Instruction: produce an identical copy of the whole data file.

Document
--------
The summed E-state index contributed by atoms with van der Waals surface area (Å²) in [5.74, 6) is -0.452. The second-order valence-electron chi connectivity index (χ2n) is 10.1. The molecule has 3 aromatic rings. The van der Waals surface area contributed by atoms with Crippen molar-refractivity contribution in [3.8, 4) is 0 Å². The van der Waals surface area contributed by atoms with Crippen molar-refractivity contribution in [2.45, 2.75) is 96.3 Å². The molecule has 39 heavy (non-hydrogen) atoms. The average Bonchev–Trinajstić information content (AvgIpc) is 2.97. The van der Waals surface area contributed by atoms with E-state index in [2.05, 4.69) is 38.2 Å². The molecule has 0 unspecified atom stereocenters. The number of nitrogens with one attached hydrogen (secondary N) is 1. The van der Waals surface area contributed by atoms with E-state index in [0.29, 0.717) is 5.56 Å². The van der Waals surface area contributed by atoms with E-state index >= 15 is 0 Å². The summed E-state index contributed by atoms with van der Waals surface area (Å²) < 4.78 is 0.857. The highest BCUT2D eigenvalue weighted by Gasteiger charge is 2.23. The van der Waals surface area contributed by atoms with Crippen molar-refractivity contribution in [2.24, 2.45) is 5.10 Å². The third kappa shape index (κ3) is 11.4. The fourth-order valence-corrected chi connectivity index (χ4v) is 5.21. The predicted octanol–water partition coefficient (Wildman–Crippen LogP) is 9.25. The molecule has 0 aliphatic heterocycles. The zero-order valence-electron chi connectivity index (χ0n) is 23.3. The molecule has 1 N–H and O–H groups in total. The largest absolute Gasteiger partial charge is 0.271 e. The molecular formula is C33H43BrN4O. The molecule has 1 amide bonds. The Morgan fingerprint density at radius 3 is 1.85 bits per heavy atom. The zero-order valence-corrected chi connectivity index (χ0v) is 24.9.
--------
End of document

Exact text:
The summed E-state index contributed by atoms with van der Waals surface area (Å²) in [5.74, 6) is -0.452. The second-order valence-electron chi connectivity index (χ2n) is 10.1. The molecule has 3 aromatic rings. The van der Waals surface area contributed by atoms with Crippen molar-refractivity contribution in [3.8, 4) is 0 Å². The van der Waals surface area contributed by atoms with Crippen molar-refractivity contribution in [2.45, 2.75) is 96.3 Å². The molecule has 39 heavy (non-hydrogen) atoms. The average Bonchev–Trinajstić information content (AvgIpc) is 2.97. The van der Waals surface area contributed by atoms with E-state index in [2.05, 4.69) is 38.2 Å². The molecule has 0 unspecified atom stereocenters. The number of nitrogens with one attached hydrogen (secondary N) is 1. The van der Waals surface area contributed by atoms with E-state index in [0.29, 0.717) is 5.56 Å². The van der Waals surface area contributed by atoms with E-state index >= 15 is 0 Å². The summed E-state index contributed by atoms with van der Waals surface area (Å²) < 4.78 is 0.857. The highest BCUT2D eigenvalue weighted by Gasteiger charge is 2.23. The van der Waals surface area contributed by atoms with Crippen molar-refractivity contribution in [2.24, 2.45) is 5.10 Å². The third kappa shape index (κ3) is 11.4. The fourth-order valence-corrected chi connectivity index (χ4v) is 5.21. The predicted octanol–water partition coefficient (Wildman–Crippen LogP) is 9.25. The molecule has 0 aliphatic heterocycles. The zero-order valence-electron chi connectivity index (χ0n) is 23.3. The molecule has 1 N–H and O–H groups in total. The largest absolute Gasteiger partial charge is 0.271 e. The molecular formula is C33H43BrN4O. The molecule has 1 amide bonds. The Morgan fingerprint density at radius 3 is 1.85 bits per heavy atom. The zero-order valence-corrected chi connectivity index (χ0v) is 24.9.